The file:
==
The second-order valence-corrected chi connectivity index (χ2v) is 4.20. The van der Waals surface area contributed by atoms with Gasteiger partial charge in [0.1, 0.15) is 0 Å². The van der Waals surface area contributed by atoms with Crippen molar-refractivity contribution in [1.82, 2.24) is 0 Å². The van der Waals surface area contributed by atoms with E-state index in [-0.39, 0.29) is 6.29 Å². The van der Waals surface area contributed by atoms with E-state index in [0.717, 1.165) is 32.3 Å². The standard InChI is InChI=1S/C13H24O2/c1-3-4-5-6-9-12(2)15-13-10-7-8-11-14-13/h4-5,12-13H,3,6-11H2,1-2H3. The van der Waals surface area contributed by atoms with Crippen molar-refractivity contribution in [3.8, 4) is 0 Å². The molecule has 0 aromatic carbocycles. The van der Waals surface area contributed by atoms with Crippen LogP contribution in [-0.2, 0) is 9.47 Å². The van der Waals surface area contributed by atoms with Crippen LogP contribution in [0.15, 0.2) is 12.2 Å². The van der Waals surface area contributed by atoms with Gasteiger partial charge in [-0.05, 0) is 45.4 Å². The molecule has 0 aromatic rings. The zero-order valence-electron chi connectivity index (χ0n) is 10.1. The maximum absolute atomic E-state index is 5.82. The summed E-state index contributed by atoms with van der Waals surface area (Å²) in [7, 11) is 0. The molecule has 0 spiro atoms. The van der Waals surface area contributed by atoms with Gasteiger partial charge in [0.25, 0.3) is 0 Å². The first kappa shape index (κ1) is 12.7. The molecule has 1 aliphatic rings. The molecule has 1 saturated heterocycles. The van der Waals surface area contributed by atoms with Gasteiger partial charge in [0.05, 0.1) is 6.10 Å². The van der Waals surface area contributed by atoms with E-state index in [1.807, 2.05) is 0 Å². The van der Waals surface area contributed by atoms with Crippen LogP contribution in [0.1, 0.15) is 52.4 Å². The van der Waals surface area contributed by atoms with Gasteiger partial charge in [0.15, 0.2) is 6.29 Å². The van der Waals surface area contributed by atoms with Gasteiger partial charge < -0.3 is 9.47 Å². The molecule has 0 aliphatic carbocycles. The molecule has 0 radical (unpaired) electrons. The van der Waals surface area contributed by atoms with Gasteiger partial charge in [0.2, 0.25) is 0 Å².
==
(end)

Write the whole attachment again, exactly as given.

The second-order valence-corrected chi connectivity index (χ2v) is 4.20. The van der Waals surface area contributed by atoms with Gasteiger partial charge in [0.1, 0.15) is 0 Å². The van der Waals surface area contributed by atoms with Crippen molar-refractivity contribution in [1.82, 2.24) is 0 Å². The van der Waals surface area contributed by atoms with E-state index in [-0.39, 0.29) is 6.29 Å². The van der Waals surface area contributed by atoms with E-state index in [0.717, 1.165) is 32.3 Å². The standard InChI is InChI=1S/C13H24O2/c1-3-4-5-6-9-12(2)15-13-10-7-8-11-14-13/h4-5,12-13H,3,6-11H2,1-2H3. The van der Waals surface area contributed by atoms with Crippen molar-refractivity contribution in [3.8, 4) is 0 Å². The molecule has 0 aromatic carbocycles. The van der Waals surface area contributed by atoms with Crippen LogP contribution in [-0.2, 0) is 9.47 Å². The van der Waals surface area contributed by atoms with Crippen LogP contribution in [0.15, 0.2) is 12.2 Å². The van der Waals surface area contributed by atoms with Gasteiger partial charge in [-0.05, 0) is 45.4 Å². The molecule has 0 aromatic rings. The zero-order valence-electron chi connectivity index (χ0n) is 10.1. The maximum absolute atomic E-state index is 5.82. The summed E-state index contributed by atoms with van der Waals surface area (Å²) in [7, 11) is 0. The molecule has 0 spiro atoms. The van der Waals surface area contributed by atoms with Gasteiger partial charge in [0.25, 0.3) is 0 Å². The first kappa shape index (κ1) is 12.7. The molecule has 1 aliphatic rings. The molecule has 1 saturated heterocycles. The van der Waals surface area contributed by atoms with Gasteiger partial charge in [0.05, 0.1) is 6.10 Å². The van der Waals surface area contributed by atoms with E-state index in [1.807, 2.05) is 0 Å². The van der Waals surface area contributed by atoms with Crippen LogP contribution in [0.1, 0.15) is 52.4 Å². The van der Waals surface area contributed by atoms with Gasteiger partial charge in [0.15, 0.2) is 6.29 Å². The van der Waals surface area contributed by atoms with Gasteiger partial charge < -0.3 is 9.47 Å². The molecule has 0 aliphatic carbocycles. The molecule has 0 radical (unpaired) electrons. The van der Waals surface area contributed by atoms with Gasteiger partial charge in [0.2, 0.25) is 0 Å².